A question I get a lot from folks within Apollo and outside the company alike is: Why isn’t Apollo Explorer open source? GraphiQL is open source and is the tool that helped a lot of us write our very first GraphQL queries. Explorer is like a super-charged GraphiQL, so therefore it should be open source too, no?
In the spirit of open source, I thought I’d write down my philosophy on this topic here in a quick blog post for y’all.
As the creators of Apollo Client, Apollo Server, many open source tools for GraphQL, and MeteorJS before that, we know exactly what it looks like and what it takes to do open source well. We have had eras at Apollo where we were really proud of our OSS status and reputation, and eras where we couldn’t keep up maintenance and just became flat out embarrassed at how we let our repositories languish.
When we were a younger company, we tended to open source most things by default. We were so excited about GraphQL that we wanted to help it spread by building as many tools for the ecosystem as we could muster. Along the way, we’ve realized that when something becomes popular, and people start relying on it, it becomes increasingly more work to continue to maintain and evolve. It’s a big responsibility to maintain a popular open-source repository, and we bear this responsibility with heart and pride, but it also takes a lot of work. There were many GraphQL projects that we started but couldn’t keep up with and ultimately decided to give away to other maintainers in the community for that reason.
That said, Apollo has always been and will always be fully committed to the health and betterment of our core open-source projects: Apollo Client, Apollo Server, and many others. To make this commitment, we employ several teams of engineers to work on these projects full-time. We make no direct revenue from this work, but we fully recognize the importance these projects hold to our customers and the GraphQL community which is why we continue to make this commitment. It’s a full-time job for multiple people to maintain a popular repository, let alone continue to innovate within it.
…let’s bring this back to Apollo Explorer now 😃
We set out to build Explorer because we had a vision for how easy we wanted it to be for the world to write GraphQL queries, and we wanted to pursue that vision as quickly and directly as possible. We decided to build Explorer within GraphOS Studio, the UI for our SaaS platform, because this is where we already wrote code day-to-day and we had everything we needed with respect to our design system, build system, deployment pipeline, CI/CD, etc. already set up.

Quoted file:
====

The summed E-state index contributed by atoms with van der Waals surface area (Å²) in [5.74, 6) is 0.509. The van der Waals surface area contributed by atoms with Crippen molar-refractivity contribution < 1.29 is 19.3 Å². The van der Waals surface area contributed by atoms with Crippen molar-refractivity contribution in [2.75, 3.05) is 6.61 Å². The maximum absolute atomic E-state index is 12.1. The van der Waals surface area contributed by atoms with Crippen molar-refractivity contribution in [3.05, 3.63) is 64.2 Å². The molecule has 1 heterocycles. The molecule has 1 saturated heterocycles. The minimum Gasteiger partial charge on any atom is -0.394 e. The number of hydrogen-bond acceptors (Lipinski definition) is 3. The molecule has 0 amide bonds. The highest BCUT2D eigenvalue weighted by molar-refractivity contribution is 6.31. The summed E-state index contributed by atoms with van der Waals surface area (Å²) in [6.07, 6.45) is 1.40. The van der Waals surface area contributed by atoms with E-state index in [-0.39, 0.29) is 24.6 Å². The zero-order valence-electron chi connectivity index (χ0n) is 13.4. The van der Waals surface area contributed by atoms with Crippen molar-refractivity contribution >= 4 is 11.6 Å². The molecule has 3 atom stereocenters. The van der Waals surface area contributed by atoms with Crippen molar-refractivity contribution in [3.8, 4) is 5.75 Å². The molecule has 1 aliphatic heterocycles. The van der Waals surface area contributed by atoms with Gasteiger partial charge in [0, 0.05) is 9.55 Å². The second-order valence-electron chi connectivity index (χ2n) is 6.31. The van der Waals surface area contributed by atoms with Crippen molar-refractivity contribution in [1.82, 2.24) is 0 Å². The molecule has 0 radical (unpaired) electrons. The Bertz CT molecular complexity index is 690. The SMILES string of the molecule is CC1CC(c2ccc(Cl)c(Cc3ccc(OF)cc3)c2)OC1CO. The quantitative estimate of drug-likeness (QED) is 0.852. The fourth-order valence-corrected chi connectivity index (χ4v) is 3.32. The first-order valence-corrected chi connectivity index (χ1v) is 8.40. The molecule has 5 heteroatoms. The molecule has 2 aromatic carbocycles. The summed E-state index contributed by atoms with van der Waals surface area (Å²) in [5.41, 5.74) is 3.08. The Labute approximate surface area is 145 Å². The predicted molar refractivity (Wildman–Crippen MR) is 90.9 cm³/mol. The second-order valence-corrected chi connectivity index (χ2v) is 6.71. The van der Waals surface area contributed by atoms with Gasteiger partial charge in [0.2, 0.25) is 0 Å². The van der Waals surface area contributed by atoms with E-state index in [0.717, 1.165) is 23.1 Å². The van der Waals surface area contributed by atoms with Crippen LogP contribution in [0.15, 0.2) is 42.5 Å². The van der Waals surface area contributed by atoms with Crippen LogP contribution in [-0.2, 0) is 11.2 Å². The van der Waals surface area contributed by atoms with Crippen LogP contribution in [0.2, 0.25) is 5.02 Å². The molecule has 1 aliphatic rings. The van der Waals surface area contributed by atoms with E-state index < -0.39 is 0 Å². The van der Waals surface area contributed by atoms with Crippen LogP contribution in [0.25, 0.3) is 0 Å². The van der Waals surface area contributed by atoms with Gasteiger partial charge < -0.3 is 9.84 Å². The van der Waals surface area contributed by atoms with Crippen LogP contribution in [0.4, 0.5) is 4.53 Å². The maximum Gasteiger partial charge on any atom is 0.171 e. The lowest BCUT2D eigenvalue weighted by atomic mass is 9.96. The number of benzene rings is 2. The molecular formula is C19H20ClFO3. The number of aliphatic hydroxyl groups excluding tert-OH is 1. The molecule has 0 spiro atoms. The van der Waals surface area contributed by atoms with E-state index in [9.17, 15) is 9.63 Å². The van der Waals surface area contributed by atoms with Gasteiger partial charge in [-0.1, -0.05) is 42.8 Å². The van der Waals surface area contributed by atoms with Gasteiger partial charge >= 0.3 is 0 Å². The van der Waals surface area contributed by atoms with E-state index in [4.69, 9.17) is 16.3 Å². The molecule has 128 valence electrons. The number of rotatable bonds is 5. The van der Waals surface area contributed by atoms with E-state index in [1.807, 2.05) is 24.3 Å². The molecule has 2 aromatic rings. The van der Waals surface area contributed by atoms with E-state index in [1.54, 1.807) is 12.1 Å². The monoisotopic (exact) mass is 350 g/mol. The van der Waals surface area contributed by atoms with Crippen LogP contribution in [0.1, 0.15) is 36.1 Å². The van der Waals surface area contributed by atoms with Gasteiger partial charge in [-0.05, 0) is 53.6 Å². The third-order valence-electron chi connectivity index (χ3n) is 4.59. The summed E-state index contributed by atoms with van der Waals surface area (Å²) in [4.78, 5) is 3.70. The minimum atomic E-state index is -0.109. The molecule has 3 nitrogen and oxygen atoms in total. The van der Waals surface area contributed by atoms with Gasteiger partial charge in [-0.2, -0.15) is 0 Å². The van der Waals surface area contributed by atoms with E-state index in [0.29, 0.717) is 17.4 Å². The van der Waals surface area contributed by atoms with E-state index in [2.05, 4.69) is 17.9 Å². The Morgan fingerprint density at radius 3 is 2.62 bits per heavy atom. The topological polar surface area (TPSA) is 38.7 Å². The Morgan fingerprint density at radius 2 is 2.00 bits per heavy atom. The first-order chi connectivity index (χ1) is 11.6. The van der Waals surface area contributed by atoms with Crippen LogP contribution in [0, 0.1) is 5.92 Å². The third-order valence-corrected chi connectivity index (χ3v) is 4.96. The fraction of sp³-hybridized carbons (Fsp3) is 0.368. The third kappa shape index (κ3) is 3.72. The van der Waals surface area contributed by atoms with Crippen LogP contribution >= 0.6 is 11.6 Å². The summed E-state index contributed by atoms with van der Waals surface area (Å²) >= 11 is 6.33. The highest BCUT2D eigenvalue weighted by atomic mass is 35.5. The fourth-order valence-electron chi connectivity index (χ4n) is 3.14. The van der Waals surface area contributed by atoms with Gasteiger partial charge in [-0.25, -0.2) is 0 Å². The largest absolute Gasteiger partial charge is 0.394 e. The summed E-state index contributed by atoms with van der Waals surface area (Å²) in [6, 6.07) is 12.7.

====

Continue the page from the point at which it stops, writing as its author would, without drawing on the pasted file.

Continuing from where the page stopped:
We’ve discussed at many different times what it would look like to extract Explorer’s code into its own package that we could publish on NPM and then use in Studio, and to be completely frank, it’s just too much work. Also, to be even more frank, we really like the flexibility of what a small team can accomplish when all it takes to roll out an update globally is a simple web app deploy, and we aren’t bogged down with version management, backwards compatibility, and publishing to NPM.
That said, we firmly believe that Explorer is the best GraphQL IDE in the world and we want it to be just as accessible to the world as an open-source IDE like GraphiQL. So the route we’ve opted to achieve this is to publish Explorer’s code to a CDN every time we deploy a new version of Studio. This gives us the best of both worlds:
- It lets you embed Explorer on your website or in your developer portal, so your users can use it to access your GraphQL API.
- It lets you fully customize the network requests sent from Explorer to your GraphQL endpoint, in case you want to add custom headers or include a Login button to authenticate.
- It lets us continue to maintain Explorer at the highest level of quality and roll updates out to you all as quickly as possible.
There are several ways to embed Explorer in your website:
- Set the preference in your Apollo Server config
- Embed in a React app using our @apollo/explorer package
For us, Explorer is a true labor of love and our expression of how we want the world to interact with GraphQL queries. If you ever have suggestions or feature requests for it, please bring them to our Studio community repo. We read everything that comes in even if we can’t respond or act quickly.
This has been my quick 2 cents. Thanks for reading! Here’s an embedded Explorer with the GraphOS Platform API just for fun:
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